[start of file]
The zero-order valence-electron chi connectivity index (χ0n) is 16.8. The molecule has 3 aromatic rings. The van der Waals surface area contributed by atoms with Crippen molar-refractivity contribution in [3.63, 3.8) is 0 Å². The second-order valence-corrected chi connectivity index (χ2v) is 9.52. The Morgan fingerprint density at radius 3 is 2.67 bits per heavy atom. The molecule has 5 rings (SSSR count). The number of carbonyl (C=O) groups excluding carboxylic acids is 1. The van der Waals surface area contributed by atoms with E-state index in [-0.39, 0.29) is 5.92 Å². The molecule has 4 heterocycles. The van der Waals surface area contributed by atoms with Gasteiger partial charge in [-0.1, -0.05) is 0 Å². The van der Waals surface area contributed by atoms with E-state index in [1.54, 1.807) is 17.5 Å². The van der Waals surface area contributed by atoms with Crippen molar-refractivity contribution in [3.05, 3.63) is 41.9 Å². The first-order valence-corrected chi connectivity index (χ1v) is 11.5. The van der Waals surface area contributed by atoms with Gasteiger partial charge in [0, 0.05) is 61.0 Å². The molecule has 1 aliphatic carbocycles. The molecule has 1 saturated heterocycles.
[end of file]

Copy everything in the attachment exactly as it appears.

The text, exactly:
The zero-order valence-electron chi connectivity index (χ0n) is 16.8. The molecule has 3 aromatic rings. The van der Waals surface area contributed by atoms with Crippen molar-refractivity contribution in [3.63, 3.8) is 0 Å². The second-order valence-corrected chi connectivity index (χ2v) is 9.52. The Morgan fingerprint density at radius 3 is 2.67 bits per heavy atom. The molecule has 5 rings (SSSR count). The number of carbonyl (C=O) groups excluding carboxylic acids is 1. The van der Waals surface area contributed by atoms with E-state index in [-0.39, 0.29) is 5.92 Å². The molecule has 4 heterocycles. The van der Waals surface area contributed by atoms with Gasteiger partial charge in [-0.1, -0.05) is 0 Å². The van der Waals surface area contributed by atoms with E-state index in [1.54, 1.807) is 17.5 Å². The van der Waals surface area contributed by atoms with Crippen molar-refractivity contribution in [3.05, 3.63) is 41.9 Å². The first-order valence-corrected chi connectivity index (χ1v) is 11.5. The van der Waals surface area contributed by atoms with Gasteiger partial charge in [0, 0.05) is 61.0 Å². The molecule has 1 aliphatic carbocycles. The molecule has 1 saturated heterocycles.